By Brianna Barth - 4 blue
- Born Amelia Mary Earhart, to Edwin and Amy Earhart.
- Born in Atchison, Kansas on July 24, 1897.
- She had a younger sister, Muriel.
- Her parents traveled a lot, so the girls lived with their grandmother, Amelia Harres Otis.
- Amelia did many tomboyish and unladylike things, such as build a roller coaster in her back yard and explore caves. She played basketball, tennis, and received at .22-caliber rifle for Christmas. She was often scolded by her grandmother for such things.
- Father was bad with money and drank due to financial stress. He was still affectionate to his daughters, though.
- Amelia enjoyed to read and did well in school.
- She began to travel a lot with her dad.
- Her dad became an alcoholic and was fired from his job. He threatened to hit Amelia when she tried to stop his drinking. Her mother intervened.
- Her father began to move the family around very often in attempts to get another job, and her mother decided to move with her daughters to Chicago to protect them.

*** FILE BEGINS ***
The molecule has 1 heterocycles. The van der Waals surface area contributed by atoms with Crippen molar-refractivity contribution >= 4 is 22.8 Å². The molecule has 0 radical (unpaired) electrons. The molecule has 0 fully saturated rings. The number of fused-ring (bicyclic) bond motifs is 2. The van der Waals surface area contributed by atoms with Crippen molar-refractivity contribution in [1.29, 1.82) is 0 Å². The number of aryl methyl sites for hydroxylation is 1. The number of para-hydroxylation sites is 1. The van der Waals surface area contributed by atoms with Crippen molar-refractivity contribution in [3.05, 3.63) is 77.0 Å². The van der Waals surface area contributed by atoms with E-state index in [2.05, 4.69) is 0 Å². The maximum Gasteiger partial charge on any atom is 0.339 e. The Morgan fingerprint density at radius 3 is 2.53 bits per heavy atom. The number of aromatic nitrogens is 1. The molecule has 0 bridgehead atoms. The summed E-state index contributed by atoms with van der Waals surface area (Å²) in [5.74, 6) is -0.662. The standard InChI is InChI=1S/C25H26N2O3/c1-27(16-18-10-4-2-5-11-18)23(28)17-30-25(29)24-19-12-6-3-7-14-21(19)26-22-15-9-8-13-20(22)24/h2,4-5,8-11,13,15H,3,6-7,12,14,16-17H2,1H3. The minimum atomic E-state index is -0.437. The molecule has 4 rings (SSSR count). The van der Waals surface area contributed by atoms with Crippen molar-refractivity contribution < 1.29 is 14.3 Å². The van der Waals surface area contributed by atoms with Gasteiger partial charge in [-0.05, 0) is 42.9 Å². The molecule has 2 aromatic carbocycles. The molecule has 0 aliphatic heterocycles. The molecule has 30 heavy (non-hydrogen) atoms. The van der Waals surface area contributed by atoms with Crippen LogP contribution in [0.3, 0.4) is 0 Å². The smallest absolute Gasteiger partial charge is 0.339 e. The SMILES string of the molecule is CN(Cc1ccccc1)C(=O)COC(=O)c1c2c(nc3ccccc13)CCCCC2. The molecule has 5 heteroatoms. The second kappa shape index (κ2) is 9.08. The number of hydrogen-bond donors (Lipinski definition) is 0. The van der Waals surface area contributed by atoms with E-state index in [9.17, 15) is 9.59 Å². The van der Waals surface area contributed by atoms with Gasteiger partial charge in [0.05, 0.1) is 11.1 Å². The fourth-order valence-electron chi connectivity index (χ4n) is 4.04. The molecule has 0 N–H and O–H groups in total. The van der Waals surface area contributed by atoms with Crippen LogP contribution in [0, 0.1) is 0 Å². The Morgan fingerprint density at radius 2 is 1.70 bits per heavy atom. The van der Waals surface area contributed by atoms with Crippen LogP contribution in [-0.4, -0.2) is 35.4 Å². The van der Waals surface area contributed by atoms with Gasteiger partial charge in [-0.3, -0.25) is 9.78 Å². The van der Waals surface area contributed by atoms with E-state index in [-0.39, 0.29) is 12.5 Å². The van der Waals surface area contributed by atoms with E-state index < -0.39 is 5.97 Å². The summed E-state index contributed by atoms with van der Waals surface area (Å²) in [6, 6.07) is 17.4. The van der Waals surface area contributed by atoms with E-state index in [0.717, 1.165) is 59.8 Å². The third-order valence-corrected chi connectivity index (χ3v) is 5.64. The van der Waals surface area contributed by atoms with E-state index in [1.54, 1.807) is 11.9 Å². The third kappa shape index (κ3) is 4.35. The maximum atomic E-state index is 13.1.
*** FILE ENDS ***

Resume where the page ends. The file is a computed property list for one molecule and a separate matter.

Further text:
- She attended 6 different high schools in 4 years. Graduated from Hyde Park High School. She enjoyed chemistry, physics, and math. She was very introverted.
Young Adult Life
- Attended Ogontz School in Rydal, Pennsylvania. It was an all girls school. In 1917, she was elected Vice President of her class and secretary of the Red Cross chapter of her school.
- She had a scrapbook of newspaper clippings of women's achievements.
- In 1918, she begins to try to help with the war effort. She knits things for troops in France. She leaves Ogontz before graduating and goes to Toronto to become a nurse. In the spring of 1918, she begins working at Spadina Military Hospital in Toronto.
- She attends a flying exposition in Toronto and saw stunts.
- While working in pneumonia ward, she got sinusitis. She was hospitalized and underwent surguries, but it would plague her for the rest of her life.
- Left Toronto in November 1918.
- In Fall of 1919, she attended Columbia University as a pre-med student.
- In 1920, she was in California and attended air meets and tournaments whenever she could. She wanted to take flying lessons.
- Frank Hawks took her on her first flight, and Neta Snook, a female pilot, was the one to give her lessons. The first time Amelia flew was on January 3, 1921.
- She was dedicated to flying and worked 3 jobs to help pay for lessons.
- Her first plane was the "Kinner Canary."
- Crashes were inevitable, and Amelia had her fair share.
- Amelia learned to drive.
- October 22, 1922- Amelia participated in an air meet and Rogers Field. When "checking the ceiling," she broke a women's altitude record.
- May 15, 1923- she earned her pilot's license and was the 16th woman in the world to do so.
- 1924- sinusitis reoccurs. She sells her plane. Her mother divorces Edwin. Attended Columbia University in the fall.